Idle switch, A/C switch, etc. Make certain you're actually activating the supplemental idle control switches. IF the AC cycles on without giving a signal to the computer, you'll lose 5hp, and about 100 - 200 rpm. IS it dead yet?

Your # 4 response: If you can't get to the factory timing marks when running ( it's difficult on a 2 valve, but can be done), you should still be able to see them with the engine stopped. Get to TDC1 and put a mark on the cover and pulley wherre you can get at them with a light. Also mark off a second line on the pulley at 10 BTDC by measuring the distance with a caliper and transferring it to your new marks location. Then you can perform a visual check of timing location. Timing delayed by 5 - 7 deg is enough to give the system problems in meeting idle emissions, so it will keep leaning the system out to try to get to a good lambda reading.

Your #1 Fuel distributor failures come in all variants. A little cross injector leakage, or a marginal bleed volume to the pressure regulator could result in idle loss. Are you really dead perfect on the two set heights (zero and stop )?

Your # 5: This is part of what I was talking about with an idle test. The best way to do this is with an electronic, digital tach and an electronic cylinder shorting system like many diagnostic systems have. You're looking for say, 150 rpm drop at each cyl. If one drops 10 and the rest 160, you've narrowed the search to one suspect.

IF you go to open mode ( bypass the O2 sensor ) what happens?
Have you done the two primary O2 sensor tests?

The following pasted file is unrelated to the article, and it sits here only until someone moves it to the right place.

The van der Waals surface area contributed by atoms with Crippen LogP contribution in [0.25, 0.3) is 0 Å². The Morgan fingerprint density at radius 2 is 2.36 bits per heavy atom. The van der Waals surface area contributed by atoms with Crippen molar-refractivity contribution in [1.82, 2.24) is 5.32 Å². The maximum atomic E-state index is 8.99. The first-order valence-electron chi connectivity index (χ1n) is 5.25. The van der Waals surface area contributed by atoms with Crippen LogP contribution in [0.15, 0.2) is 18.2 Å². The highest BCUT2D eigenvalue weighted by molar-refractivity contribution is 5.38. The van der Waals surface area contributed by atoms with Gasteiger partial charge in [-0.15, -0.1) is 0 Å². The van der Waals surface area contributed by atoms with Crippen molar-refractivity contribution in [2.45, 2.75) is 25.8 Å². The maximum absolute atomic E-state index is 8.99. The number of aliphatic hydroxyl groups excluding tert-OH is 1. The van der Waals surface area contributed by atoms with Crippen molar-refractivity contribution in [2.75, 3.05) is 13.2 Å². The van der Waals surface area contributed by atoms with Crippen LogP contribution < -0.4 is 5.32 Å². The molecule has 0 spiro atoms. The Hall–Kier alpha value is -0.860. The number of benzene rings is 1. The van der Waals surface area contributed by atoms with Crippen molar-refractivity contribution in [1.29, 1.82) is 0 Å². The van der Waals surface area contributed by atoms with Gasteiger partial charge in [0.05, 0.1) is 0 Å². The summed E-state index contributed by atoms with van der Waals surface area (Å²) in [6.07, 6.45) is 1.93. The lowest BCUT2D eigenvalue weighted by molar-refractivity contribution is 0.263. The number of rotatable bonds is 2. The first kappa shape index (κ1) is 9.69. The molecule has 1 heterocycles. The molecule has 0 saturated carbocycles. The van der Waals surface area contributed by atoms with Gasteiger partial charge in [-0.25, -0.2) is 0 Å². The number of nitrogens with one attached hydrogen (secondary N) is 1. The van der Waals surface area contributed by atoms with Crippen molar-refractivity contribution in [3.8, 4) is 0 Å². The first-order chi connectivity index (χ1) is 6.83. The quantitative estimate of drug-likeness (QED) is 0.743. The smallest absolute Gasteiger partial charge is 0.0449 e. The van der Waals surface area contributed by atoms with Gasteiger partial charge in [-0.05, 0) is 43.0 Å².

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Old 11-12-2002, 11:33 PM
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Join Date: May 2000
Posts: 376
Richard and all curious others,


It only took about six months!

I reset the air flow meter`s resting height. It was too low causing constant pressure on the fuel distributor`s plunger.

I also reset the throttle body resting stop. I believe that these DO wear causing air to bleed past resulting in a high idle. My problems initially started after I cleaned it.

So far (tonight) I have beat the heck out of it and can`t make it stall. The wife is amazed. Starts on the first crank of the key with no throttle.

I`ll keep you posted if it acts up again.

Thanks for all the thoughts.

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Old 11-13-2002, 02:57 AM
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Join Date: Dec 2001
Location: Finland
Posts: 160
Thumbs up Way to go, Tinker!

I have been following this thread for a while...thanks for keeping us up to date. I haven't heard anyone else with idle problem do this but this would make sense.

Please do post again if it starts acting strange...but for now good luck and enjoy your car.
'87 MBenz 190E 2,3 8vlv
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Old 11-13-2002, 08:01 AM
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Isn't it amazing that things we thought we checked once turn out to be in need of adjustment. Congratulations.

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Old 11-13-2002, 08:10 AM
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Also, after congratulations, note that I referrred to that very problem on 10/31